Are you worried about harsh reactions from Catholics who might feel you are not being sensitive to their religion and faith?

Hopefully, readers will remember that this is a novel and the primary goal of a novel is to entertain. The plot is from my imagination. I’m certainly not trying to make any social or political statement. I just want the reader to enjoy themselves for a few hours and, if the plot gets them thinking and talking, then so much the better.

Why do you think novels about the Catholic Church are so popular today . . . and especially novels in which the church plays an ambiguous or even a negative role?

Few of man’s institutions can claim to have survived 2000 years, but the Roman Catholic Church has done just that. Of course, the Church’s self-imposed aura, magnified through rigid secrecy and sometimes unbending attitudes, certainly adds to its mystery. Unfortunately, success breeds both admiration and contempt. And the Catholic Church, if nothing else, has been successful.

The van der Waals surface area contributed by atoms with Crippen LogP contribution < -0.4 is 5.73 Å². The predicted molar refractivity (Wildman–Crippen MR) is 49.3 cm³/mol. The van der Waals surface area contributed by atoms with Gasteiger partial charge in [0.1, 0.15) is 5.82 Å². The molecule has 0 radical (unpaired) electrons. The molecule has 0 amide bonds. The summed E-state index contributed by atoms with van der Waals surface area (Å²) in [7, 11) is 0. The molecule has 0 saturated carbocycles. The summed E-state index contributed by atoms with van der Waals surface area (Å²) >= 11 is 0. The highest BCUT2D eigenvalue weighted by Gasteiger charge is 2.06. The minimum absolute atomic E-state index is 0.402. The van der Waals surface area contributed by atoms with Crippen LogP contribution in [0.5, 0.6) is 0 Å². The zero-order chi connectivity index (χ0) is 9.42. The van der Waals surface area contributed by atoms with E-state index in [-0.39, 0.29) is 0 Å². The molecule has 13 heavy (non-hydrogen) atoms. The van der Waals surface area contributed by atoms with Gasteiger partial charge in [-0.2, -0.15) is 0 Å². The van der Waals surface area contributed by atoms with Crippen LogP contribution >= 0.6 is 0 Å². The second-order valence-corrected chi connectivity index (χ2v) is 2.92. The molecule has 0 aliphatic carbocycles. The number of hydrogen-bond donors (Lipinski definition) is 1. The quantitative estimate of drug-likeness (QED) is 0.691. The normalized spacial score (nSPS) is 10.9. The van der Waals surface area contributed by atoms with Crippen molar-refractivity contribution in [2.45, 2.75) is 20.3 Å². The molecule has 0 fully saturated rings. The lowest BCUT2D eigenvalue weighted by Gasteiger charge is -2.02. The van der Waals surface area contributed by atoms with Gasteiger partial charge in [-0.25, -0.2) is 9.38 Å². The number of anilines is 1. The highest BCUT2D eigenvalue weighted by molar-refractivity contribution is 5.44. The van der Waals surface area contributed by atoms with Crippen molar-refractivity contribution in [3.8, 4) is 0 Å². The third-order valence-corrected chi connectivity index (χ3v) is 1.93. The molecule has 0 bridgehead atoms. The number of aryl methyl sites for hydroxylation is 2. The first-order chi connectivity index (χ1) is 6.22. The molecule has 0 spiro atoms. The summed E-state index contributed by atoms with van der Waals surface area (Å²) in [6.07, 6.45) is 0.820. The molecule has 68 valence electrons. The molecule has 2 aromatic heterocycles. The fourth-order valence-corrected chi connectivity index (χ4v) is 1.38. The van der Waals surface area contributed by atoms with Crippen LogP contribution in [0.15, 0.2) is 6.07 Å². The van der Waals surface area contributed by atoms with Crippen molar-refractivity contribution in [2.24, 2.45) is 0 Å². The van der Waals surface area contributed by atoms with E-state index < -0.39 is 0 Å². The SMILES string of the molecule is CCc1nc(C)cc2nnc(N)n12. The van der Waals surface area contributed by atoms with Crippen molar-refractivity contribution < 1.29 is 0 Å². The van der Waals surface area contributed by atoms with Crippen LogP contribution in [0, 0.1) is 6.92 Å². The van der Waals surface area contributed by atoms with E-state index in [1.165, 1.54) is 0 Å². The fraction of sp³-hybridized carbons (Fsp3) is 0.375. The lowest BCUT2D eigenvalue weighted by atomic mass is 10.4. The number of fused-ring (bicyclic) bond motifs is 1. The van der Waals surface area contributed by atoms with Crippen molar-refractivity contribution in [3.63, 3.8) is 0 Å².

Tell us about your hero, Colin Michener, a conflicted priest with a troubled past.

As a young priest, Colin loved a woman and he can’t understand why that’s wrong in the eyes of the Church. Now he’s the papal secretary, in a position to actually change things, and when this woman re-appears his troubles start all over again. But that personal dilemma is compounded by Clement XV, who pushes Michener one way, while the Church yanks him in another. Ultimately, it’s finding the complete third secret of Fatima that will resolve this conflict and, in the process, produce a whole new set of problems for Michener. So he has a lot to deal with. I like ordinary people being thrust into extraordinary situations, and Michener certainly finds himself in the center of something extraordinary. Also, his name is special too. James Michener is my favorite writer, so I named this character after him as a tribute.

The novel is set in the near future, after the death of the current pope, John Paul II, when Clement XV is pope. What kind of pope is Clement? And Clement’s rival for power, and the odds-on favorite to succeed him as pope, is Cardinal Valendrea, a staunch traditionalist. Tell us about him.